Carnegie Hall Marking Ira Gershwin's 100th on Dec. 6

News   Carnegie Hall Marking Ira Gershwin's 100th on Dec. 6
 
Although Ira Gershwin won't be around to celebrate his 100th birthday, Karen Akers, Burton Lane, Angie Dickinson and many others will -- and so can you. Rob Fisher, musical director of Broadway's Chicago revival, will serve as music director and artistic advisor for a special Dec. 6 concert honoring the great lyricist.

Although Ira Gershwin won't be around to celebrate his 100th birthday, Karen Akers, Burton Lane, Angie Dickinson and many others will -- and so can you. Rob Fisher, musical director of Broadway's Chicago revival, will serve as music director and artistic advisor for a special Dec. 6 concert honoring the great lyricist.

According to Carnegie Hall spokesperson Joy Chutz, playwright David Ives (All In The Timing, Don Juan In Chicago) will provide the script for "Ira Gershwin At 100," which will include anecdotes and reminiscences. Guest performers as cabaret chanteuses Karen Akers, Ruth Brown, Rosemary Clooney and Maureen McGovern, actresses Christine Baranski, Karen Ziemba, Chita Rivera and Angie Dickinson, performers Dawn Upshaw, Michael Feinstein, Scott Wise, John Lovitz and Vic Damone, and composer Burton Lane. The New York Voices and the Smuin Ballets of San Francisco (Smuin will direct and choreograph the entire evening) will also make appearances. The Carnegie Hall Theatre Orchestra will provide accompaniment.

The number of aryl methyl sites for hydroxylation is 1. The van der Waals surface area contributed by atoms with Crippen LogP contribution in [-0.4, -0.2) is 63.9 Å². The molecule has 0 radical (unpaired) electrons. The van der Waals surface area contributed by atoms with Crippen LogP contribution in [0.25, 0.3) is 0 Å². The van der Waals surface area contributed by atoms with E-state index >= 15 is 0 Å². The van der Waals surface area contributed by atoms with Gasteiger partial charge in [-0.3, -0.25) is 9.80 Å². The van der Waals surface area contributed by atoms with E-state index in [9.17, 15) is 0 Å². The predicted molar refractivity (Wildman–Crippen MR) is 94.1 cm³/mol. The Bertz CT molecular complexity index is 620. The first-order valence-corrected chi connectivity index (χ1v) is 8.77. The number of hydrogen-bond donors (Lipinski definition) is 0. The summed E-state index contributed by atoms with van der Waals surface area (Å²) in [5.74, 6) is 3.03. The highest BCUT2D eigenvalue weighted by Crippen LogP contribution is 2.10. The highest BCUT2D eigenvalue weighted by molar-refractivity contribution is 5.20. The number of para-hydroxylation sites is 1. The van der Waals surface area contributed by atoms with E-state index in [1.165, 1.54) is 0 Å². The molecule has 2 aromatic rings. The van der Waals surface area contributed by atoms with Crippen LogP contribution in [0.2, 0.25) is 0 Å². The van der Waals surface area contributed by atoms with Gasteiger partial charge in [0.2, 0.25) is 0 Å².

Clips from feature films and never-before-seen home movies will also be part of the mix. Ray Klausen has designed the set, Alan Adelman the lighting, David Toser the costumes, and the whole shebang will be broadcast on PBS's "Great Performances" series in spring, 1997.

90-year-old Frances Gershwin Godowsky, George and Ira's sister, will be honorary co-chair of the event with family friend Kitty Carlisle Hart. "Ira Gershwin At 100" launches the 22-month "Carnegie Hall Gershwin Centennial Project," which will also include other events, workshops, an exhibit in the Hall's Rose Museum, and a centennial birthday tribute to Ira's sibling, George, in Sept. 1998.

Ira Gershwin, the first songwriter to be awarded the Pulitzer Prize (Of Thee I Sing), was born in New York City Dec. 6, 1896. In 1917, "The Evening Sun" published his first song lyric ("You May Throw All the Rice You Desire But Please Friends, Throw No Shoes"). Four years later he enjoyed his first major stage success, Two Little Girls in Blue, written with another Broadway newcomer, Vincent Youmans. In 1924 Ira and his brother, George, created the smash hit Lady, Be Good! and went on to continue their remarkable collaboration through a dozen major stage scores, producing such standards as "Fascinating Rhythm," "The Man I Love," "'S Wonderful," "Embraceable You," "I Got Rhythm," and "But Not for Me." During his long career, Ira also enjoyed productive collaborations with such composers as Harold Arlen, Vernon Duke, Kurt Weill, Burton Lane and Jerome Kern, with whom he crafted "Long Ago and Far Away." Ira Gershwin died Aug. 17, 1983, in Beverly Hills, CA. For concert tickets ($30-$125) and information on the 7:30 PM event, call (212) 247-7800. There's also a benefit dinner, with tickets ranging from $500-$1250; for information on that, call (212) 903-9650.

-- By David Lefkowitz

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